Anyone trying to eat only happy animals soon discovers that when rummaging through the shrink-wrapped chickens it is hard to tell which animals were happy and which came from farms that only had really talented graphic designers. There’s a shortage of information out there, and the always excellent Carol Ness helps fill it with a San Francisco Chronicle story about pastured chicken producers in Northern California. (And if you live in the Bay Area, the article should be clipped for its list of producers.)

It turns out, not surprisingly, that raising chickens outside is a lot of work: “Keeping meat birds indoors allows producers to keep labor and prices down by automating food and water, controlling climate and keeping out predators,” writes Ness.

Keeping meat birds outdoors involves, well, having your husband go in late to his engineering job on the Bay Bridge because there are too many chores to do and you have to talk to a reporter. At least it does if you’re Alexis Koefoed of Soul Food Farm, who’s only been raising her organic chickens for a short time but already is selling the birds to Chez Panisse. She gets a new batch of 2-day-old chicks every week—delivered by USPS—and Ness writes evocatively about their adolescence: “Group 19, about 6 weeks old, are little mobile grapefruits; Group 17, at 8 weeks, look more like footballs; and Group 15, at 10 weeks, are toasters with wings.”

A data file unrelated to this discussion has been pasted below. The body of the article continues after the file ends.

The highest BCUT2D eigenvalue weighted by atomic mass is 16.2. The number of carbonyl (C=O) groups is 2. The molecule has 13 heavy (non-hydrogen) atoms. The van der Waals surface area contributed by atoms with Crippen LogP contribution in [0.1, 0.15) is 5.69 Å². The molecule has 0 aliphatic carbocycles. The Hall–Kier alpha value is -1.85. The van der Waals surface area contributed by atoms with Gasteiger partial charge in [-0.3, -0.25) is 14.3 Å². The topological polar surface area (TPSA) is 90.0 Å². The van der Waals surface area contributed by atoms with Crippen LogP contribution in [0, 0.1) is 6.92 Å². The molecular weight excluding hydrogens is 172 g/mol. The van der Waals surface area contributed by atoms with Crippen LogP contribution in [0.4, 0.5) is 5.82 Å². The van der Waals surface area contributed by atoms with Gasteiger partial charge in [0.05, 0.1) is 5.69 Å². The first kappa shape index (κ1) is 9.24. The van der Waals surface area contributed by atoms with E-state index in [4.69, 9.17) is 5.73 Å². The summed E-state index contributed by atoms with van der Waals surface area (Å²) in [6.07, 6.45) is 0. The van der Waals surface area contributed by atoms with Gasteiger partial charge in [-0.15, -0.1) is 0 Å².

Even the producers seem stunned by how much demand there is for their product. As Ness writes, “The biggest problem with pastured chickens—if you’re not the farmer—is finding them.” Even the Koefoeds rarely eat their chickens: They’d be taking them out of the mouths of their customers. And in the winter, at least in the Bay Area, there won’t be any, since the chickens usually can’t survive outside in the cold. There’s a reason why those old wives used to tell tales about spring chickens.

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